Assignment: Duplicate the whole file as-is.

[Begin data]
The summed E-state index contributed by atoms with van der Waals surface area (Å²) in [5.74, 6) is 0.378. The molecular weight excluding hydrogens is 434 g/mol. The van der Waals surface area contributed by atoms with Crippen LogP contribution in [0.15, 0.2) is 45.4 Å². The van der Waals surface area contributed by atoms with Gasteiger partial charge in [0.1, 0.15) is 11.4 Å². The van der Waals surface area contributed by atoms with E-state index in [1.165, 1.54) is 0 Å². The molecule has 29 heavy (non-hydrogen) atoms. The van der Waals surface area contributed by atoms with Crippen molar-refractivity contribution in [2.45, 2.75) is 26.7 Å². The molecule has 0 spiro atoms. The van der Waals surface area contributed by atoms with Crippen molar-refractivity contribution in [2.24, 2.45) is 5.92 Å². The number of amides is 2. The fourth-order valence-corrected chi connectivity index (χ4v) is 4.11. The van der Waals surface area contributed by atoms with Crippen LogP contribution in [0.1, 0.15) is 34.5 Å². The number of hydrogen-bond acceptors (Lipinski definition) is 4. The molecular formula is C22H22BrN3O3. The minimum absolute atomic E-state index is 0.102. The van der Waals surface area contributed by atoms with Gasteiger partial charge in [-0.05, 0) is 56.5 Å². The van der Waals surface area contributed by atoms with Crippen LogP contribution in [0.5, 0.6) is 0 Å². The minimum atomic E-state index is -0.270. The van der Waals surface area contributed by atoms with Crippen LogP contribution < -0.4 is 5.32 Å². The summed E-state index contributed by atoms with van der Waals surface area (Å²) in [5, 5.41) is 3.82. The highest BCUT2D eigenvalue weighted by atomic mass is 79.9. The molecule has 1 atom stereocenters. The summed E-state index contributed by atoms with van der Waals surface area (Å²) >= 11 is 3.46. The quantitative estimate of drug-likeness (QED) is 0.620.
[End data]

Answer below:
The summed E-state index contributed by atoms with van der Waals surface area (Å²) in [5.74, 6) is 0.378. The molecular weight excluding hydrogens is 434 g/mol. The van der Waals surface area contributed by atoms with Crippen LogP contribution in [0.15, 0.2) is 45.4 Å². The van der Waals surface area contributed by atoms with Gasteiger partial charge in [0.1, 0.15) is 11.4 Å². The van der Waals surface area contributed by atoms with E-state index in [1.165, 1.54) is 0 Å². The molecule has 29 heavy (non-hydrogen) atoms. The van der Waals surface area contributed by atoms with Crippen molar-refractivity contribution in [2.45, 2.75) is 26.7 Å². The molecule has 0 spiro atoms. The van der Waals surface area contributed by atoms with Crippen molar-refractivity contribution in [2.24, 2.45) is 5.92 Å². The number of amides is 2. The fourth-order valence-corrected chi connectivity index (χ4v) is 4.11. The van der Waals surface area contributed by atoms with Crippen LogP contribution in [0.1, 0.15) is 34.5 Å². The number of hydrogen-bond acceptors (Lipinski definition) is 4. The molecular formula is C22H22BrN3O3. The minimum absolute atomic E-state index is 0.102. The van der Waals surface area contributed by atoms with Gasteiger partial charge in [-0.05, 0) is 56.5 Å². The van der Waals surface area contributed by atoms with Crippen LogP contribution in [0.5, 0.6) is 0 Å². The minimum atomic E-state index is -0.270. The van der Waals surface area contributed by atoms with Crippen LogP contribution < -0.4 is 5.32 Å². The summed E-state index contributed by atoms with van der Waals surface area (Å²) in [5, 5.41) is 3.82. The highest BCUT2D eigenvalue weighted by atomic mass is 79.9. The molecule has 1 atom stereocenters. The summed E-state index contributed by atoms with van der Waals surface area (Å²) >= 11 is 3.46. The quantitative estimate of drug-likeness (QED) is 0.620.